In keeping with continued CDC guidance, all visitors are required to wear a mask that completely covers both their nose and mouth. Face shields may be worn in addition to, but not in place of, masks. Anyone who removes his or her mask will be asked to replace it immediately; if they refuse to comply or remove it again, they will be asked to leave.
During this initial phase of reopening, newspapers are not available and all seating has been temporarily relocated from the library.
Fax and copy service will be available, as it was prior to the Library’s closure. Regardless of whether they intend to borrow any materials, those seeking this service will need to wait in line to enter the Library if it is at capacity.
“We know many of you are eager to use our computer and printing services,” Library staff said in a release. “We are happy to be able to provide this service again for purpose-driven visits.” Because of the limited number of shareholders who can be inside the building, only two computers will be available to use by appointment only. Each appointment has a 20-minute duration. Starting April 5, interested shareholders may call (562) 598-2431 during business hours to schedule a time. Visitors who arrive late forfeit any lost time; the reservation will not be extended. The Library reserves the right to limit the amount of computer appointments an individual may make in a single week to better ensure computer access for all.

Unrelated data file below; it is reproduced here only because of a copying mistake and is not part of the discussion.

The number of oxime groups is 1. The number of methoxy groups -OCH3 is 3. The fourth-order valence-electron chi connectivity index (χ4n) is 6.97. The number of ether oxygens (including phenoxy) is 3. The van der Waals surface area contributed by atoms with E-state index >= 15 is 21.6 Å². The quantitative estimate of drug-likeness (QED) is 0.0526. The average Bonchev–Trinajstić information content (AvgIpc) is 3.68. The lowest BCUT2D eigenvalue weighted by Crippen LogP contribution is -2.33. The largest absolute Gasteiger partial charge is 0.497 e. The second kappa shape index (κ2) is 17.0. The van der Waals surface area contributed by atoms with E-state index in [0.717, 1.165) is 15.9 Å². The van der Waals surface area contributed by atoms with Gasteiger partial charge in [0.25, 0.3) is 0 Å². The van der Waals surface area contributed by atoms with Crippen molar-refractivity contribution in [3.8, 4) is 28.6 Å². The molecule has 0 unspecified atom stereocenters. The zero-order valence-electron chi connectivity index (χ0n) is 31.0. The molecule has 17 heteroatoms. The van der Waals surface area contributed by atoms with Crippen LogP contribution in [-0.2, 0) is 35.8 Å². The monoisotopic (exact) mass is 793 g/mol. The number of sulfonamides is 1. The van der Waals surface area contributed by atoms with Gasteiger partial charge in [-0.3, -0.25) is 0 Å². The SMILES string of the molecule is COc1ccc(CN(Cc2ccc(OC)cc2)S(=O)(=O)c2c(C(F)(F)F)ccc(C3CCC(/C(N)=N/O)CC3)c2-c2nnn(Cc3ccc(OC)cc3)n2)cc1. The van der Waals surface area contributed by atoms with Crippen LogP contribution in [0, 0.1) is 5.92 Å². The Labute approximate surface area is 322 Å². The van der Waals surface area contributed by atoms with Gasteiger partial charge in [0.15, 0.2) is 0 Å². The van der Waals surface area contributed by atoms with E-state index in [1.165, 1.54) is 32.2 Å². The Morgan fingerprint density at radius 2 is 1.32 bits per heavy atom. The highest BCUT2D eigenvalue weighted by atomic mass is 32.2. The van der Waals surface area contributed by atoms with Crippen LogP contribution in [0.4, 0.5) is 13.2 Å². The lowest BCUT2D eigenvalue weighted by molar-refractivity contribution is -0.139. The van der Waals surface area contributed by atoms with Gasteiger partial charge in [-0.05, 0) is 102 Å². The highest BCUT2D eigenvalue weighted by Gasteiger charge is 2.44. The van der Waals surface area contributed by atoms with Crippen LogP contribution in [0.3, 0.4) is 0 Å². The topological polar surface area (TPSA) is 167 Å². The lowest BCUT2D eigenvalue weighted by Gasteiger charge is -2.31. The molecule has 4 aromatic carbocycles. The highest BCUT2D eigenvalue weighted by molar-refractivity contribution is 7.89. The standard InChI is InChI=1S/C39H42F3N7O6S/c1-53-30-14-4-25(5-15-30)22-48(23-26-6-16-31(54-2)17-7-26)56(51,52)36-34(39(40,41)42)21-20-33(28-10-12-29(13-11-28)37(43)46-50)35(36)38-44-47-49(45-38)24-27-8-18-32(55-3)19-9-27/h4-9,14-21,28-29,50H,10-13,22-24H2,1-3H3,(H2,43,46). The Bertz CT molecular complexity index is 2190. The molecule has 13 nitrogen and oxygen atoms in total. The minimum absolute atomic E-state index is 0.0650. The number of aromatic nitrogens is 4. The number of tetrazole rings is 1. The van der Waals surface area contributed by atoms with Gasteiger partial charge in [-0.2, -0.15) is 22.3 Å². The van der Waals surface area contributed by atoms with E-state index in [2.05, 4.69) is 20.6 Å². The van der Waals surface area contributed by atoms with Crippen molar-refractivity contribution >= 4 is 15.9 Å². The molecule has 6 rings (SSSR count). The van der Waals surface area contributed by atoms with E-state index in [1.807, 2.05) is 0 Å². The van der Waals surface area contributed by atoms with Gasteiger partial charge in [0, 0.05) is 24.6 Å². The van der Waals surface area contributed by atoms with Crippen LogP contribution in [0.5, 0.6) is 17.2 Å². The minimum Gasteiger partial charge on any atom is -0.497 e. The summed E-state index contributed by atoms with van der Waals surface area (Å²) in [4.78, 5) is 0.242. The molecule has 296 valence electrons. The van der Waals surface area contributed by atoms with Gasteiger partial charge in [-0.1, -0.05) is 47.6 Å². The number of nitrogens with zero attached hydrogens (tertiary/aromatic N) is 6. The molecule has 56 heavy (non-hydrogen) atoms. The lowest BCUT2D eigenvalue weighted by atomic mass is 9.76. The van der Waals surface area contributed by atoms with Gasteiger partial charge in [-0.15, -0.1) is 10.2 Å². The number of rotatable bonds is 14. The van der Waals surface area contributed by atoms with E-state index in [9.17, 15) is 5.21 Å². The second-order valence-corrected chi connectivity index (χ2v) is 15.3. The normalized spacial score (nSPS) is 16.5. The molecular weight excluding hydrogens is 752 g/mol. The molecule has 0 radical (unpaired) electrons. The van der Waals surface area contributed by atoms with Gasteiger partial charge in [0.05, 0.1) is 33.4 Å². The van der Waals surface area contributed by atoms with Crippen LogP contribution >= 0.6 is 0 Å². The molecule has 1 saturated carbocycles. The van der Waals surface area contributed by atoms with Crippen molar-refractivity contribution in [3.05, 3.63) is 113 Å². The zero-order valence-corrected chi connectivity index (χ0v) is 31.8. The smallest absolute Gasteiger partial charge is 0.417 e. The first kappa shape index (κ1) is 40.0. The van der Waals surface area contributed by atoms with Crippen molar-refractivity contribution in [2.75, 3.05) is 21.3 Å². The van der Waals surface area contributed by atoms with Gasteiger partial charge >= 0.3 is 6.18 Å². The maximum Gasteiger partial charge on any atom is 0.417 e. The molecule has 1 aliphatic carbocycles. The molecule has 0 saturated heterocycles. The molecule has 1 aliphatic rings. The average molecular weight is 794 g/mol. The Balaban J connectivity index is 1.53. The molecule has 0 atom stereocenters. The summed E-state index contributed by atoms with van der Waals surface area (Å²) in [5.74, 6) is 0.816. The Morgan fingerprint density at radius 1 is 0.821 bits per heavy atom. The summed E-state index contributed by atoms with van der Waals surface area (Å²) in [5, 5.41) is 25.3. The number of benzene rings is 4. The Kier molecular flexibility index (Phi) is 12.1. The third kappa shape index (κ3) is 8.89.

Computer kiosks will be cleaned between each reservation, and there will be regular cleaning of high-touch equipment and common area surfaces. In addition, all items returned to the library will be cleaned before being placed back on the shelves.
The Friends of the Library is not included in the current phase of reopening; LWers with donations are asked to continue to hold onto them.
“We are excited to have the community return to the library,” the staff said, “and ask for your patience over the coming weeks as we work to best serve you all.”
The Chess Club publishes weekly puzzles to keep the love of the game alive until its members meet to play in person again.
This week’s puzzle is checkmate in three moves. The solution to this week’s puzzle’s first move is White Nc5. The Knight moves from e4 to c5, and the Black’s answer is Qb6 takes c5. Two more moves with White is checkmate.
Join the Leisure Bikers on Sundays, Mondays, Wednesdays and Fridays at 9 a.m. at the North Gate. Sunday’s ride often includes breakfast and a 2-mile nature hike.
Helmets, safe shoes and masks are a must. Call Mary Romero at (562) 810-4266 for more details.
Literature Art Contest
The Leisure World Library is sponsoring a Literature Art Contest, for which LWers are asked to re-create a scene or pay tribute to a suggested famous work of fiction.